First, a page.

Indian Hindus appalled by lion Akbar living with lioness Sita: 'This is blasphemy'

Indian Hindus appalled by lion Akbar living with lioness Sita: 'This is blasphemy'

A lioness and her cub in the wildlife sanctuary of Gir National Park in Gujarat, India.AP photo

Akbar and Sita stay at a safari park in Siliguri, in the Indian state of West Bengal. The Vishwa Hindu Parishad (VHP), an ideological organization affiliated with Prime Minister Narendra Modi's Hindu nationalist Bharatiya Janata Party, filed a lawsuit against the safari park and the West Bengal district last week. According to the VHP, lions should be separated or given different names. The court in Kolkata will hear the application on Tuesday.

“Sita cannot live with the Mughal Emperor Akbar,” VHP spokesman Anup Mondal told AFP news agency on Sunday, as that would be insulting to Hindus. Hindu nationalists view the Mughal period (16th to 19th centuries) as a period when Indian Hindus lived in Islamic slavery. The VHP believes that Sita's living with Akbar “amounts to blasphemy and is a direct attack on the religious sentiments of all Hindus”.

Hindu nationalists suspect foul play. According to VHP, Akbar was still called Rama when he lived in a zoo in the neighboring state of Tripura, which is ruled by Modi's Bharatiya Janata Party. His name is said to have changed only when he moved to West Bengal, where the Trinamool Congress is in power.

According to West Bengal authorities, the names have not been changed. However, the animals have already been separated for the purpose of the lawsuit.

Critics say political and religious intolerance in India has increased sharply since Prime Minister Narendra Modi came to power in 2014. In general elections scheduled for April-May, Modi is expected to win an unprecedented third term in office.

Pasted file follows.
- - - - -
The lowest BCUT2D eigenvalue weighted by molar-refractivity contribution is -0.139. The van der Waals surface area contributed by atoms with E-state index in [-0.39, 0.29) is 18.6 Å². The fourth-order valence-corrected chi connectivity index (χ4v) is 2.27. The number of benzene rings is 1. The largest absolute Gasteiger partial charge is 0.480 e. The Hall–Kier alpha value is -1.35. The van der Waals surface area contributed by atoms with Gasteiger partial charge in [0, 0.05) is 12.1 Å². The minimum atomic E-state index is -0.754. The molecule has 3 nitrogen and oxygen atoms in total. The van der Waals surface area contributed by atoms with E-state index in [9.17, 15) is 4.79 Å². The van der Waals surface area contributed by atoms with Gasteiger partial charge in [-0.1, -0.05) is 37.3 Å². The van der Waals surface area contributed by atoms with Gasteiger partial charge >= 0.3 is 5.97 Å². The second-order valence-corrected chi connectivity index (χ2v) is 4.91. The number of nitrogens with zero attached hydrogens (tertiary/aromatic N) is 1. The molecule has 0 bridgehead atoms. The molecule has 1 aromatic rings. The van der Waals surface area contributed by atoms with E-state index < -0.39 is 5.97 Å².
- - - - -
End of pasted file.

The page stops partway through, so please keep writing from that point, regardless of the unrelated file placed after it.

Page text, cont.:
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India and Assad

Leo often leads the discussion in India. The animal is Prime Minister Modi's beloved mascot. The Prime Minister comes from Gujarat, the state that is home to the last population of Asiatic lions in the world.

Modi likes to be introduced at political rallies with the roar of a lion. In 2014, he made the lion a campaign symbol for Indian manufacturing. A year later, he wanted to declare the lion the national animal of India, over the tiger – which had been designated as such by Prime Minister Indira Gandhi in 1972.

Two years ago, there was a row over a bronze replica of Sarnath's 2,500-year-old Ashoka Pillar – with four lions facing the four cardinal directions – on the roof of New Delhi's new Parliament building. According to the opposition, the four lions are not graceful and regal in design, but extremely powerful and aggressive, as a symbol of Modi's Hindu nationalist policy. The government rejected this view as nonsense.

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